What can CMOs learn from the launch of Disney+?

Three factors help explain how Disney's streaming service hit 10 million subscribers in one day, suggests a Forrester report.

There are marketing lessons to be learned from the launch of Disney+ last year, argues a new Forrester report, and they aren’t limited to the media business.

Disney’s streaming service attracted 10 million users in a single day. Meanwhile, Forrester points out that Netflix needed three years to hit the 10 million subscribers mark after it launched its video streaming service. What’s more, it predicts Disney+ will reach 60 million subscribers globally before the end of this year – earlier, even, than the company itself expects. This would make Disney+ the third-most important streaming platform in the U.S. behind Netflix and Amazon Prime.

Competition among streaming services continues to heat up, Forrester notes, with Apple TV+ launching two weeks before Disney+, and NBC and Warner Media planning to launch their own streaming services this year. But the research firm predicts no other player will be able to match Disney’s success for a reason that should interest all CMOs: in short, the company has built a digital relationship with customers that “can’t be matched.”

“Digital relationships aren’t just about having the best product,” writes James McQuivey, the lead author of the report. “They are about using scalable tech to tap into emotions from the past, novelty in the present, and confident anticipation of value in the future.”

First, Disney taps into consumers’ emotions through memories they formed growing up. By acquiring Pixar, Marvel and Star Wars and rounding out its already-strong Disney name, the company has extended its reach across entire generations, notes McQuivey. Secondly, although Disney is light on original content compared to competitors like Netflix and Amazon, it nevertheless satisfies viewers’ need for new content through series like The Mandalorian, which builds on minor characters found in the Star Wars universe. In short, it provides an experience that is familiar, offering new stories while also meeting expectations viewers have of an established series, writes McQuivey. “The emotions of the past fuel the initial interest. The novelty of the present is the turbo boost that gets shot out into social media.”

Finally, Forrester believes Disney+ offers a “promise of infinite value in the future.” Like all subscription services, its model relies on being able to convince consumers that future value is always just around the corner – like magazines in the 1970s and cable TV in the 1990s, according to the research firm. “Disney+ is successful because viewers rightly expect that it will generate new experiences that they can’t currently imagine but have every reason to believe they will enjoy.”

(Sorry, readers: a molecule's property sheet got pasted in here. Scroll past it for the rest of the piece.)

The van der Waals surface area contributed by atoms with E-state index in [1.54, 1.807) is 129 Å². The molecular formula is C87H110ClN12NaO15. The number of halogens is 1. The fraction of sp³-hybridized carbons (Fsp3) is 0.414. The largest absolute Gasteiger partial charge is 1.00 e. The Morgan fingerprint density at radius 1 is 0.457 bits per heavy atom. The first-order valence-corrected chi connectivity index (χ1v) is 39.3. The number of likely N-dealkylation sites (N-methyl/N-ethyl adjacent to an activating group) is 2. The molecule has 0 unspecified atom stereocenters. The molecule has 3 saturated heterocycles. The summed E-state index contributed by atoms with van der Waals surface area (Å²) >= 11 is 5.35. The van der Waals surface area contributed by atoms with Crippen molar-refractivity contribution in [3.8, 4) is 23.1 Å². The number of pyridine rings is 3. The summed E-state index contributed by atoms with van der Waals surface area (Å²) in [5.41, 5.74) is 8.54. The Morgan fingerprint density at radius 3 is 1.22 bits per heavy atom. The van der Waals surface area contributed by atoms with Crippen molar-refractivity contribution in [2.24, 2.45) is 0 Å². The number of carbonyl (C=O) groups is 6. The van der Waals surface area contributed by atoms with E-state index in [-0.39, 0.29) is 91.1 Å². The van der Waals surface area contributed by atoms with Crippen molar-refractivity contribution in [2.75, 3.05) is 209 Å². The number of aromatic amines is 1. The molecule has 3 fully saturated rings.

Not all brands have the power of a childhood classic or a blockbuster franchise behind them. Still, Forrester suggests brands should target the emotions they want to amplify, using data and insights to “zero in on the emotions your customers genuinely feel when they consider you.”

The research firm also cautions that being a “tried-and-true” brand is useful, but that being able to easily identify things that are new about your brand is critical to keeping customers around. Forrester suggests specifying what promises a company can make to its customers – and making them. These promises can range from the reachable to the aspirational, it says, “but you must have an answer or your marketing message, not to mention your CX design, will fall into the abyss of the generic.”

As a final step, once the other boxes have been checked, Forrester suggests organizations should open themselves up to feedback from their employees. “Use this exercise to evaluate whether your answers to our emotion, novelty, and promise questions result in things that you and your employees want to invest your time and commitment in. If not, it’s time to reboot,” the report notes. “Digital disruption creates the opportunity as well as the imperative to do so.”